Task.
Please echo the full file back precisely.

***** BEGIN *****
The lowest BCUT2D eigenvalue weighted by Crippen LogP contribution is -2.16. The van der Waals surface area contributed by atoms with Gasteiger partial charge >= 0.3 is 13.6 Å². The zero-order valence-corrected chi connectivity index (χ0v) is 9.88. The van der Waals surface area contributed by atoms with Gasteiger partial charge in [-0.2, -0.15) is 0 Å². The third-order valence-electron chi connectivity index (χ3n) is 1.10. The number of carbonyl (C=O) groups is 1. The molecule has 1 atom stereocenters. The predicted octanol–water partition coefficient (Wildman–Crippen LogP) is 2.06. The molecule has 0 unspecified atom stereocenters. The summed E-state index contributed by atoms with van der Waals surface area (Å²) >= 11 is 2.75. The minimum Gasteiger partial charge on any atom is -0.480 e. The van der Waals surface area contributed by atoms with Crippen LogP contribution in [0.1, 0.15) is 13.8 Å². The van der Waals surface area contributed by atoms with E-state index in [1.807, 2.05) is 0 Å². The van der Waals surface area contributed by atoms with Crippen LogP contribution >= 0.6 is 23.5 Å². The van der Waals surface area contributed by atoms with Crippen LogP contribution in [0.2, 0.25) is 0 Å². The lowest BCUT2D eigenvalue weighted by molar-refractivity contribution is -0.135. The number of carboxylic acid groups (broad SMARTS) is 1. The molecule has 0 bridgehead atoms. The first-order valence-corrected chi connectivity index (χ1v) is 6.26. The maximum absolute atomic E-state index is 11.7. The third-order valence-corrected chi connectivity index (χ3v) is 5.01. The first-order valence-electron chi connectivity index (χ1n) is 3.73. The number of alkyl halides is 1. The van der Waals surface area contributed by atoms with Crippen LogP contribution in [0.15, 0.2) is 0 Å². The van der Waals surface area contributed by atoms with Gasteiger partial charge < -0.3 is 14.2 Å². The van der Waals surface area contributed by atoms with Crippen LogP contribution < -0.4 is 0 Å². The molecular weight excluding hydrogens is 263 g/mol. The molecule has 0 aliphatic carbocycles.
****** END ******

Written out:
The lowest BCUT2D eigenvalue weighted by Crippen LogP contribution is -2.16. The van der Waals surface area contributed by atoms with Gasteiger partial charge >= 0.3 is 13.6 Å². The zero-order valence-corrected chi connectivity index (χ0v) is 9.88. The van der Waals surface area contributed by atoms with Gasteiger partial charge in [-0.2, -0.15) is 0 Å². The third-order valence-electron chi connectivity index (χ3n) is 1.10. The number of carbonyl (C=O) groups is 1. The molecule has 1 atom stereocenters. The predicted octanol–water partition coefficient (Wildman–Crippen LogP) is 2.06. The molecule has 0 unspecified atom stereocenters. The summed E-state index contributed by atoms with van der Waals surface area (Å²) >= 11 is 2.75. The minimum Gasteiger partial charge on any atom is -0.480 e. The van der Waals surface area contributed by atoms with Crippen LogP contribution in [0.1, 0.15) is 13.8 Å². The van der Waals surface area contributed by atoms with E-state index in [1.807, 2.05) is 0 Å². The van der Waals surface area contributed by atoms with Crippen LogP contribution >= 0.6 is 23.5 Å². The van der Waals surface area contributed by atoms with Crippen LogP contribution in [0.2, 0.25) is 0 Å². The lowest BCUT2D eigenvalue weighted by molar-refractivity contribution is -0.135. The number of carboxylic acid groups (broad SMARTS) is 1. The molecule has 0 bridgehead atoms. The first-order valence-corrected chi connectivity index (χ1v) is 6.26. The maximum absolute atomic E-state index is 11.7. The third-order valence-corrected chi connectivity index (χ3v) is 5.01. The first-order valence-electron chi connectivity index (χ1n) is 3.73. The number of alkyl halides is 1. The van der Waals surface area contributed by atoms with Crippen LogP contribution in [0.15, 0.2) is 0 Å². The van der Waals surface area contributed by atoms with Gasteiger partial charge < -0.3 is 14.2 Å². The van der Waals surface area contributed by atoms with Crippen LogP contribution < -0.4 is 0 Å². The molecular weight excluding hydrogens is 263 g/mol. The molecule has 0 aliphatic carbocycles.